“BRICS (Brazil, Russia, India, China and South Africa) group of countries has a special significance in the emerging global economic order and they are set of reshape the economic, trade and political future of the world,” said Wang Xinkui, President of the Shanghai WTO Consultation Center. He was speaking on the occasion of the launch of BRICS Trade & Economics Research Network (BRICS-TERN) in Shanghai on Saturday, the 19th of November 2011. Gong Baihua, Associate President of SCCWTO welcomed the participants to this meeting.
Drawing from the Sanya Declaration of BRICS Leaders Summit which was held in April 2011, five reputed policy research organisations came together to form this Track 2 initiative which will work on a range of issues on emerging global economic challenges and South-South cooperation.
They are Fundacao Getulio Vargas from Brazil, EcoAccord from Russia, CUTS International from India, Shanghai WTO Consultation Center from China, and South African Institute of International Affairs.
Speaking on the occasion, Pradeep Mehta, Secretary General of CUTS International said that in order to understand whether preferential trade agreements are building or stumbling blocks to multilateralism one needs to do deeper analysis of such agreements with which BRICS countries are engaged with and see the possibilities of multilateralising regional initiatives.
Shun Zhenyu, former Ambassador of China to the World Trade Organisation and Chairperson of the Standing Council of BRICS-TERN said that the initiative would like to upfront the relevance of the multilateral trading system. It would work on how to approach new issues and more common positions, he added.
At this launch meeting, the network members presented the respective country’s approach towards preferential trade agreements and lessons to be drawn so as to take forward bilateral integration to deeper regional integration to larger issues of South-South cooperation.
Reacting to them, Faizel Ismail, Ambassador of South Africa to the WTO said that we have to recognise the role of trade in a country’s development, particularly in industrial capacity. “Different set of values are embedded into trade agreements; those lessons from like-minded countries should shared to draw conclusions for mainstreaming trade into development.”
G. K. Pillai, former Commerce Secretary of India and Chief Adviser to the Standing Council of BRICS-TERN reminded the group why the Doha Development Round of negotiations among the WTO members is not progressing toward its conclusion. “Drawing lessons from the Uruguay Round Agreement, developing countries got together to discuss development deficits in trade agreements and that has changed the dynamics of negotiations,” he said. He urged the group to conduct a structured campaign on characteristics of emerging economies and challenges therein.
Vera Thorstensen, Head of the Center on Global Trade of FGV, Brazil focused her presentation on rule-making process in preferential trade agreements, particularly in negotiating WTO plus rules. She said that the initiative should create an observatory on preferential trade agreements which will help the BRICS group to develop a new model to be different from either US or European Union models.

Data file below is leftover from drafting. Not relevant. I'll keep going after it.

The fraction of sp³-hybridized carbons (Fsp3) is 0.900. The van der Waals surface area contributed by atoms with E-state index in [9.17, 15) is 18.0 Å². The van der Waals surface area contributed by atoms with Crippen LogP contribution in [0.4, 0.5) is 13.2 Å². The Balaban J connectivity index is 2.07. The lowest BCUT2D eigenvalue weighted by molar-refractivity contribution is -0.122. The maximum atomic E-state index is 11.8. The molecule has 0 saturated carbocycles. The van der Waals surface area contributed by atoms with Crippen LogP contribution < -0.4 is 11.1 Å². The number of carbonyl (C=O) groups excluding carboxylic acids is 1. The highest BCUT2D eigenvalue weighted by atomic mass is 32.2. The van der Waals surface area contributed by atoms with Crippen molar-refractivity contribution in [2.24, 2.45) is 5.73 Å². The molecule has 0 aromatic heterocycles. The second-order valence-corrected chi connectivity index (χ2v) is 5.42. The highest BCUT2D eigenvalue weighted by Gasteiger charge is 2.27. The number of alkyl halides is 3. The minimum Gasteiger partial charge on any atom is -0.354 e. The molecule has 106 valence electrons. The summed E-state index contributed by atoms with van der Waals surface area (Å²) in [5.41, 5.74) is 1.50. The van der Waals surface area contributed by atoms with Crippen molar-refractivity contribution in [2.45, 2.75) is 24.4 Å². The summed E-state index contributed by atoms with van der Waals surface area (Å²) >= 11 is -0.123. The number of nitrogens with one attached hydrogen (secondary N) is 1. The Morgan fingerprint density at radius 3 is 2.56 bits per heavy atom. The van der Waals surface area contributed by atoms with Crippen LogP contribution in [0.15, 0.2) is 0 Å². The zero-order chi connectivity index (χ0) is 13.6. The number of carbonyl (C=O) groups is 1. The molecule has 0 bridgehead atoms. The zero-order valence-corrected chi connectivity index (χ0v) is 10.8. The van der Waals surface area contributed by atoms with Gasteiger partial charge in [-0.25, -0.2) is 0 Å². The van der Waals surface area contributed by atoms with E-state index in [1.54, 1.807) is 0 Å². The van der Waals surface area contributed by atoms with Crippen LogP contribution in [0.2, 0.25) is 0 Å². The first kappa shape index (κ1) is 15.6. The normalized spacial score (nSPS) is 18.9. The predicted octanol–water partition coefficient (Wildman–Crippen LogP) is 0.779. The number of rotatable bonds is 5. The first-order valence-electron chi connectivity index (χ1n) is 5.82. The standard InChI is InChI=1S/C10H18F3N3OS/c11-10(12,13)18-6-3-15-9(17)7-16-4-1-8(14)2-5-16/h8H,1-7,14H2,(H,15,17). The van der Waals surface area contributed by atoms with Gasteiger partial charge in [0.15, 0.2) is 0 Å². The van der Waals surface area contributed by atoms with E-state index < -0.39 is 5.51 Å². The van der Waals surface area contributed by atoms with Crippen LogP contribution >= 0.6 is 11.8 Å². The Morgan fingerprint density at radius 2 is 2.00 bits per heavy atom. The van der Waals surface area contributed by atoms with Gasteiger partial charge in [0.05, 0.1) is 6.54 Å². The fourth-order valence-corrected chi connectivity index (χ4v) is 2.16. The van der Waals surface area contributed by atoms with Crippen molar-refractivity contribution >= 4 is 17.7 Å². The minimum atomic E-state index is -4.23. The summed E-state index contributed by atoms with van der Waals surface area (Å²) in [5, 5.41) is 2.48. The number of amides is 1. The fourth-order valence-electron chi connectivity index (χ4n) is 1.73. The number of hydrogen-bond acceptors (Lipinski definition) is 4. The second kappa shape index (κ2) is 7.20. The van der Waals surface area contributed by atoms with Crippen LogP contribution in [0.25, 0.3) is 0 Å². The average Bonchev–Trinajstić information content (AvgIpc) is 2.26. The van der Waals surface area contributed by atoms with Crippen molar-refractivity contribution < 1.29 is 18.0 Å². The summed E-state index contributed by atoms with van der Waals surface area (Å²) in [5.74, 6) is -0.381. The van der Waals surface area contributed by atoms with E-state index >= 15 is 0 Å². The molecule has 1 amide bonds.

According to Olga Ponizova, Executive Director of EcoAccord, Russia is witnessing a period of deep transformation and the role of trade in sustainable development is emerging as a major issue. Initiatives like BRICS-TERN will help Russia in implementing its commitments as a newly acceded member of the World Trade Organisation. After more than a decade of negotiation, WTO Members will formally include Russia into the group at the forthcoming Ministerial Conference to be held in Geneva in December this year.
Bipul Chatterjee, Deputy Executive Director of CUTS International presented the lessons that India can draw from its engagements with preferential trade negotiations and the kind of work that BRICS-TERN can do in future. One of them is to look at the process of trade policy-making in respective countries and stakeholders’ involvement.
According to Feng Jun, Associate President of SCCWTO, China is putting equal emphasis on multilateral and bilateral cooperation. More than 19 percent of China’s trade is on account of preferential trade agreements. China considers the trans-pacific partnership initiative as one of its biggest challenges in future which will determine its trade relationship with the US.
Catherine Grant, Project and Programme Head of SAIIA’s Economic Diplomacy Programme explained how the South African government is developing a new model of preferential trade agreements with developing countries through extensive consultations with interest groups including community-based organisations. South Africa negotiated the Uruguay Round as a developed country and the situation has changed significantly. She underlined that other BRICS countries should learn from China’s success in using trade policy as a tool of industrial policy.
The next BRICS Leaders Summit will be held in New Delhi in March 2011. BRICS-TERN will meet before this Summit and present a set of recommendations on emerging issues of global economic governance and the role of BRICS countries. The group has also listed a set of issues on which its members will conduct policy research and advocacy in future. Capacity constraints among diverse set of stakeholders in understanding the role of trade in development also emerged as a major future areas of work of the group.